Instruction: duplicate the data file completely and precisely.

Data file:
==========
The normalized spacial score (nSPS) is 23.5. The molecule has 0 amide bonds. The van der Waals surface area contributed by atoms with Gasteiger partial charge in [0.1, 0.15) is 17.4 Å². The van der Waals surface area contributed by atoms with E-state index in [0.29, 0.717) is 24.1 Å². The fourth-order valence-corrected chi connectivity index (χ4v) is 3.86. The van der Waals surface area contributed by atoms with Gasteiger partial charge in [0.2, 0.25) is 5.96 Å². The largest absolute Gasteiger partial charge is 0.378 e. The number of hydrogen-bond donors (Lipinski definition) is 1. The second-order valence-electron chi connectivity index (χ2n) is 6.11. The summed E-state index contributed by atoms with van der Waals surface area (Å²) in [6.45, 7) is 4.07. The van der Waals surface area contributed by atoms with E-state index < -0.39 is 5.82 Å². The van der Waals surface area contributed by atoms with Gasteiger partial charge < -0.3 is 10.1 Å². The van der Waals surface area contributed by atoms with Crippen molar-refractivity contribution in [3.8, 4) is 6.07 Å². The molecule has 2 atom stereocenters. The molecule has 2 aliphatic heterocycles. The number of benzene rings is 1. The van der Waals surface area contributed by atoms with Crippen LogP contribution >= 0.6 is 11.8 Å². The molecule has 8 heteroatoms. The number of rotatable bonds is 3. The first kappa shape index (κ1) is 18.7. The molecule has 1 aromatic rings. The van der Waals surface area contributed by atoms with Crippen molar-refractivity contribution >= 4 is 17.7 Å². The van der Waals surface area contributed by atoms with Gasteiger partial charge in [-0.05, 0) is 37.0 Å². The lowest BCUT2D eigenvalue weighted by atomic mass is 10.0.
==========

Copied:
The normalized spacial score (nSPS) is 23.5. The molecule has 0 amide bonds. The van der Waals surface area contributed by atoms with Gasteiger partial charge in [0.1, 0.15) is 17.4 Å². The van der Waals surface area contributed by atoms with E-state index in [0.29, 0.717) is 24.1 Å². The fourth-order valence-corrected chi connectivity index (χ4v) is 3.86. The van der Waals surface area contributed by atoms with Gasteiger partial charge in [0.2, 0.25) is 5.96 Å². The largest absolute Gasteiger partial charge is 0.378 e. The number of hydrogen-bond donors (Lipinski definition) is 1. The second-order valence-electron chi connectivity index (χ2n) is 6.11. The summed E-state index contributed by atoms with van der Waals surface area (Å²) in [6.45, 7) is 4.07. The van der Waals surface area contributed by atoms with E-state index < -0.39 is 5.82 Å². The van der Waals surface area contributed by atoms with Gasteiger partial charge < -0.3 is 10.1 Å². The van der Waals surface area contributed by atoms with Crippen molar-refractivity contribution in [3.8, 4) is 6.07 Å². The molecule has 2 atom stereocenters. The molecule has 2 aliphatic heterocycles. The number of benzene rings is 1. The van der Waals surface area contributed by atoms with Crippen LogP contribution >= 0.6 is 11.8 Å². The molecule has 8 heteroatoms. The number of rotatable bonds is 3. The first kappa shape index (κ1) is 18.7. The molecule has 1 aromatic rings. The van der Waals surface area contributed by atoms with Crippen molar-refractivity contribution >= 4 is 17.7 Å². The van der Waals surface area contributed by atoms with Gasteiger partial charge in [-0.05, 0) is 37.0 Å². The lowest BCUT2D eigenvalue weighted by atomic mass is 10.0.